And yet, people always want to complicate this shit. For some reason they want it to be complicated.
Hell if I know, but if I had to guess it’s because making something more difficult rationalizes their decision to continue “researching” and stay in the “Ready” phase.
More and more people these days are getting caught up in the “science” of fitness (e.g. the best scientifically proven upper chest exercise for hypertrophy) but spending all day going through exercise research reports doesn’t do shit for you.
Don’t know what hypertrophy means? Awesome, you don’t need to fucking know.
This why a lot of the gym “bros” who seem a lot less educated, statistically, have superior physiques to the guys who just read and read and read.
It’s because they just take action with overanalyzing everything.
I’m not picking on the typical gym “bro” here but you have you admit that it’s pretty funny when the people who get the greatest results are the ones who don’t give as much of a shit about the all the science and theory behind fitness.
But “what if” it doesn’t work?
Last December I had a reader email me. To keep the reader anonymous I’ll be calling him Captain Korea from this point on.
So Captain Korea (like a lot of my readers) emailed me asking what’s the best workout to lose weight. I pointed him to one of the free workouts on my site and told him to do that.
1 day later, Captain Korea emailed me back saying “This looks good, but can I add in 2 extra sets of side lateral raises? I feel like it will work better.”
The workout I gave him was a simple, yet very effective 3-day split.
In Captain Korea’s mind, he was trying to make what was great workout plan much more complicated than it needed to be.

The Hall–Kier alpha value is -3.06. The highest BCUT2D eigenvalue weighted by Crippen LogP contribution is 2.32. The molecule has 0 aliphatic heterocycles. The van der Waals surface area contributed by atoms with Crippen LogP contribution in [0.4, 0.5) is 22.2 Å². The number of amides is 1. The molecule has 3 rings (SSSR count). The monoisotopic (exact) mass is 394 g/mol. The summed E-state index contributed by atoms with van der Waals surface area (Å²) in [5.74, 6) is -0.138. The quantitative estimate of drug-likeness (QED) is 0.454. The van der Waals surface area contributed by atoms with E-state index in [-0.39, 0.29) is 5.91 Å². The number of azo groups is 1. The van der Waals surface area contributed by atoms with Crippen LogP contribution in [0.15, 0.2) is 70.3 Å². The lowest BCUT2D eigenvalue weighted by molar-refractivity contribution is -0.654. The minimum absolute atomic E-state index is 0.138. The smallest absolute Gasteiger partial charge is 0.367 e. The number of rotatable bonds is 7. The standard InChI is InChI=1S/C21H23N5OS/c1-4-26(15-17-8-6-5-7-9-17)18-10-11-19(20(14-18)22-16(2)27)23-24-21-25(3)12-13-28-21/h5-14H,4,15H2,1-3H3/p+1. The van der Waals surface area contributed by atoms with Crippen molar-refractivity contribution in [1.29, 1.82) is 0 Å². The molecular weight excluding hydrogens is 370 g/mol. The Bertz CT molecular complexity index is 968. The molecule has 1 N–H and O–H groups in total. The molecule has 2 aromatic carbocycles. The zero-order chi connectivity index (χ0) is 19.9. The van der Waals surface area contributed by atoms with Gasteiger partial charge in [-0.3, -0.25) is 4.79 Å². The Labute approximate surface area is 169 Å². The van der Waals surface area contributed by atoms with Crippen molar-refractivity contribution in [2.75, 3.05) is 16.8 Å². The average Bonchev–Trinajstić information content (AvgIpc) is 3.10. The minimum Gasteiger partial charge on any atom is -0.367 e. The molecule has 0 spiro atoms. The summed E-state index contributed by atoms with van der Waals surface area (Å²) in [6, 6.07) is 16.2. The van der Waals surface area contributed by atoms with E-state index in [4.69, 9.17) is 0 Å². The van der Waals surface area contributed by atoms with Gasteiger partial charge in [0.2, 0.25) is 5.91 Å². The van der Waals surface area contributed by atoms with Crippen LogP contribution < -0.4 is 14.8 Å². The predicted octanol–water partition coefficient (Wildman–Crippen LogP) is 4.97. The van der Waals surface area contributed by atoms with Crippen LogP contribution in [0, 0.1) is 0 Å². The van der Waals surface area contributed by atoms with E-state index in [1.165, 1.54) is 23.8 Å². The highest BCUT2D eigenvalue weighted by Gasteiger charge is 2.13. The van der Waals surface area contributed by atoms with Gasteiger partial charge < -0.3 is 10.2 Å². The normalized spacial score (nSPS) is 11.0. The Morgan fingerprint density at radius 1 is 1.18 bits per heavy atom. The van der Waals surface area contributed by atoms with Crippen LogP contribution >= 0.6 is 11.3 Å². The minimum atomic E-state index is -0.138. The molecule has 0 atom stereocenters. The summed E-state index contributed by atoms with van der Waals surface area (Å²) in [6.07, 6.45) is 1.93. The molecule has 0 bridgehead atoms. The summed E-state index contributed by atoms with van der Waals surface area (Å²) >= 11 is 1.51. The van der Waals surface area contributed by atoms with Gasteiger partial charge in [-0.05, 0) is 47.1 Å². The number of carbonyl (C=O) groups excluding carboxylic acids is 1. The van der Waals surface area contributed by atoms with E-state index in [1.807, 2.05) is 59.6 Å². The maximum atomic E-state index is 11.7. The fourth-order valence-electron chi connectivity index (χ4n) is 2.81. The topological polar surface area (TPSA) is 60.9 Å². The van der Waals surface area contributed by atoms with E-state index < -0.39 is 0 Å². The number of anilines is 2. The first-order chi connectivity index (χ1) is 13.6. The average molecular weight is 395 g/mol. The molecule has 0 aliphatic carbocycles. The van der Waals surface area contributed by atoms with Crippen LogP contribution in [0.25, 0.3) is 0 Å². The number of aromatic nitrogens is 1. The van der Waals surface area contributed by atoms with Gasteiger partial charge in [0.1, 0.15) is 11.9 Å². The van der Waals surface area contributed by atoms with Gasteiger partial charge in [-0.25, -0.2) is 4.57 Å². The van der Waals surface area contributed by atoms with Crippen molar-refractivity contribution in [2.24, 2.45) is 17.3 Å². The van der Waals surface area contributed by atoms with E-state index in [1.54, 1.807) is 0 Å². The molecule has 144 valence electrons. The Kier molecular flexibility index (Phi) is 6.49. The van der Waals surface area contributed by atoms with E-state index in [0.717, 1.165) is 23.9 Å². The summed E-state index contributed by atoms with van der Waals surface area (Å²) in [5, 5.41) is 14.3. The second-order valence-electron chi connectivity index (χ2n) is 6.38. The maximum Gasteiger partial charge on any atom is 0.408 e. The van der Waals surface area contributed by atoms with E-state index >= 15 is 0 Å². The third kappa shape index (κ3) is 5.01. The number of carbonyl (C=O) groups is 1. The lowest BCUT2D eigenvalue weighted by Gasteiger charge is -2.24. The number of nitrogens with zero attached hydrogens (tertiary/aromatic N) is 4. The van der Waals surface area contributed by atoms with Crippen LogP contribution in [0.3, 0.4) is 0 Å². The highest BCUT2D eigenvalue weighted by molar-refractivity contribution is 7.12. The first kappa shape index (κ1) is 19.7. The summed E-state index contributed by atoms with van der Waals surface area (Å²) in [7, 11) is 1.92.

Adding an extra couple of sets wouldn’t have killed him, but it’s the fact that he even thought about it before even doing the workout once is what drives me insane.
If Captain Korea decided to add the 2 extra sets of lateral raises after doing the workout for 4-6 weeks and decided that his shoulders were lagging a bit then that’s totally fine.
Because by then, Captain Korea has already passed Stage 1 (Ready) and Stage 2 (Fire). Adding in the extra lateral raises is an intelligent Stage 3 (Aim) move.
“Ready, Aim, Fire” – The most common path to mediocrity
The majority of guys follow a “Ready, Aim, Fire” approach to fitness and life.
- They decide the want to do something such as workout and begin researching and buying workout products. (Ready)
- They make sure every aspect of the workout is “perfect” by reading forums, blogs, and research reports. (Aim)
- They finally take action after weeks/months of “fine tuning” their workout plan to perfection only to jump back into the “Ready” or “Aim” phase after a week because they don’t think their plan was perfect enough. (Fire)
As you can see, this approach to fitness and pretty much anything in life almost always leads to disaster and at best, mediocre short-term results.
But once you “Fire” before “Aim,” you’ll discover that your entire life changes and achieving any goal becomes a piece of cake.
How do you approach your goals? Do you follow the “Ready, Aim, Fire” or “Ready, Fire, Aim” model?
P.S. Are you still stuck in the “Ready” phase? Check out Superhero Shredding to help speed up the learning process.